Researchers use artificial intelligence to help tailor bowel cancer treatment
In a study by the S:CORT (Stratification in COloRecTal cancer) consortium, researchers led by Jens Rittscher (Dept. of Engineering Science, University of Oxford) and Viktor Koelzer (Dept. of Pathology and Molecular Pathology, University of Zurich) have used advanced machine learning approaches to study bowel cancer samples using digital images to establish the cancer subtype. This offers hope of more personalised treatment for bowel cancer patients.
Previous research has shown there are four distinct bowel cancer subtypes. Bowel cancers are grouped into subtypes by common patterns of gene expression – that is which genes are switched on or off. Clinicians hope to use this information in deciding which treatments are likely to work best. Currently, bowel cancer subtype is established through RNA analysis, which is not widely used due to high costs and the need for specialist knowledge to interpret the data.
The S:CORT team have trained a computational model to analyse digital images of bowel cancer samples, looking at how cells and structures in the sample are organised and working out the subtype. This is less expensive than sequencing and can use samples routinely taken in the clinic. In their new research paper, the team found the programme was able to accurately predict subtype from standard and readily available imaging data. They suggest this is a technique that could be used for other cancers and disease types in future.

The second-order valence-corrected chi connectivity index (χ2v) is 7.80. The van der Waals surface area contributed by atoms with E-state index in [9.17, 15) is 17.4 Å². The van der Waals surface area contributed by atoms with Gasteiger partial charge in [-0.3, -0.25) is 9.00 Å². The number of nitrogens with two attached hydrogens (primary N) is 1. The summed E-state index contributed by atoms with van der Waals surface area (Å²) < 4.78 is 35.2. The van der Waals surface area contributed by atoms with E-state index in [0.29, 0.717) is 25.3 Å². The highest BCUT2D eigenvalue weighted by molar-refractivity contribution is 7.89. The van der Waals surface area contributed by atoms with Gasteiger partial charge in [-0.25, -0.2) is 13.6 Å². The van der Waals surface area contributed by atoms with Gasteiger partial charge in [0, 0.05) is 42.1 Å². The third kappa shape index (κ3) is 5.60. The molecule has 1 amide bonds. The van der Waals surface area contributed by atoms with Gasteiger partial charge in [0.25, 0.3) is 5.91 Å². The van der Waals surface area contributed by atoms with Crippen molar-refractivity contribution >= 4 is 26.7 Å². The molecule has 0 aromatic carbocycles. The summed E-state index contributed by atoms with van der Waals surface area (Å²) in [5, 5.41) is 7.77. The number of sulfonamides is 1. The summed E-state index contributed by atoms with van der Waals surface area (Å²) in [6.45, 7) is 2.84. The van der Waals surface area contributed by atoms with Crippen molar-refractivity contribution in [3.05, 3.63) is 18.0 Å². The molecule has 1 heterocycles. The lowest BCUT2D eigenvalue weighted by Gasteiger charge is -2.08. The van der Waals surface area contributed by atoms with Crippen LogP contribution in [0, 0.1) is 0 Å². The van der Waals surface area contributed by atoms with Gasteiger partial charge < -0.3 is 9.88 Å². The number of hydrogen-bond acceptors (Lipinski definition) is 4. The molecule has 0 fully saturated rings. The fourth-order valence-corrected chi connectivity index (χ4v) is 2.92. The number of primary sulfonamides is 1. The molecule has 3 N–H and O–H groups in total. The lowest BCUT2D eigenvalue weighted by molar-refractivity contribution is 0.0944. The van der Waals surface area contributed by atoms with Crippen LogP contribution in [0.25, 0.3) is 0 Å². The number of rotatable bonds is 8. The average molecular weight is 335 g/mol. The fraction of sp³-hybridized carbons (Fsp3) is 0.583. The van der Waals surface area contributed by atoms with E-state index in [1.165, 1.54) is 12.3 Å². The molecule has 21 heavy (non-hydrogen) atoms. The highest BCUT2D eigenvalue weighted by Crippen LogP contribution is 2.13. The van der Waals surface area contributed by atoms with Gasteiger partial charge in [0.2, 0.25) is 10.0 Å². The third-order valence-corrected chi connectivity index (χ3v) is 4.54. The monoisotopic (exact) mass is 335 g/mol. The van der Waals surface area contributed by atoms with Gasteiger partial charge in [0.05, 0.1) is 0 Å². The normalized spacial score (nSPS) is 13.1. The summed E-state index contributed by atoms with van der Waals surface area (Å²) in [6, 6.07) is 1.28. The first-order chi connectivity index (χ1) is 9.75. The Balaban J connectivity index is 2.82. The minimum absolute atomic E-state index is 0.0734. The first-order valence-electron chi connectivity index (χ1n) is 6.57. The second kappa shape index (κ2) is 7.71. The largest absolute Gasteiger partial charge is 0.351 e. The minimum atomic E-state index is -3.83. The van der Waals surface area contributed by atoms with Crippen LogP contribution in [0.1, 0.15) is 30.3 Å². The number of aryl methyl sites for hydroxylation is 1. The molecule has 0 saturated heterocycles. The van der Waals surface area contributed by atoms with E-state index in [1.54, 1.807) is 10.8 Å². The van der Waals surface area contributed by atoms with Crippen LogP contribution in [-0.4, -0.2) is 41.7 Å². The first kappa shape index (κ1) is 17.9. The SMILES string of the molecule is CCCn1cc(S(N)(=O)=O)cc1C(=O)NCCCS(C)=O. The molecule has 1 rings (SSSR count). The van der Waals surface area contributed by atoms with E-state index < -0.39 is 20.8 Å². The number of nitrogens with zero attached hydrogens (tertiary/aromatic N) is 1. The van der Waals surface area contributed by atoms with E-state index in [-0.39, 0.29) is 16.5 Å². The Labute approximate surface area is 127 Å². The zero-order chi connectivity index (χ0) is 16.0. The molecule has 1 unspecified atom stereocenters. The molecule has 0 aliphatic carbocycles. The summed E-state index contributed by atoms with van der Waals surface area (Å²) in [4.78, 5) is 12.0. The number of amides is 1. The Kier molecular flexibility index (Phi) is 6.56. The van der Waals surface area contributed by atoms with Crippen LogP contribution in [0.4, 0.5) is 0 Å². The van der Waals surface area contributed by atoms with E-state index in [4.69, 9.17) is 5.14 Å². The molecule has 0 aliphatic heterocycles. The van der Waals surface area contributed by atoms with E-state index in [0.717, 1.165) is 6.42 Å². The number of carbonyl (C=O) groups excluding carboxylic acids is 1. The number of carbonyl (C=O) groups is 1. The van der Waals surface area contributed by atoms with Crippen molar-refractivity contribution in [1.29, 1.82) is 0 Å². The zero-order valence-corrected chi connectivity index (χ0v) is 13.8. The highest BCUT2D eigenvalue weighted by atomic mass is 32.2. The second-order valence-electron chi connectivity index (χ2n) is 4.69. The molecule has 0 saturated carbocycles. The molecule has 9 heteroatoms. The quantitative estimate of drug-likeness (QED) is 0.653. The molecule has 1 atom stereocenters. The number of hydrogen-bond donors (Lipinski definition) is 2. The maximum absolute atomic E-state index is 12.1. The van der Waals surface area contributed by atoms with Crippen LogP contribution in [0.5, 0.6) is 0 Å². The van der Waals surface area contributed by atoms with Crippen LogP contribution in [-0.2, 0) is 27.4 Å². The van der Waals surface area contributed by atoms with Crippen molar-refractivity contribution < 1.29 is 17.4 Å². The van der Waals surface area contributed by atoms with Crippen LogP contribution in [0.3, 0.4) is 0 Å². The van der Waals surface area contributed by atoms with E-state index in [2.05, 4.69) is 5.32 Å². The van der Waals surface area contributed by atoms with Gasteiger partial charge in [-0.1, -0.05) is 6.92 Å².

“This research shows that, with the help of computer analysis, it is possible to detect complex biological patterns from the way cancer looks under the microscope using routine ways to prepare tissue slides. This has great potential for providing information on how the cancer will behave in the individual and use in the future to guide treatment decisions.” Tim Maughan, leader of the S:CORT consortium.
Dr Lisa Wilde, Director of Research and External Affairs, Bowel Cancer UK, comments: “This is an exciting step forward in the development of a clinical test that could help personalise treatment for bowel cancer patients. We know that the use of AI has great promise for improving the diagnosis and treatment of cancer. We are also delighted that this work is tackling research gaps identified in our Critical Gap in Colorectal Cancer Research project.”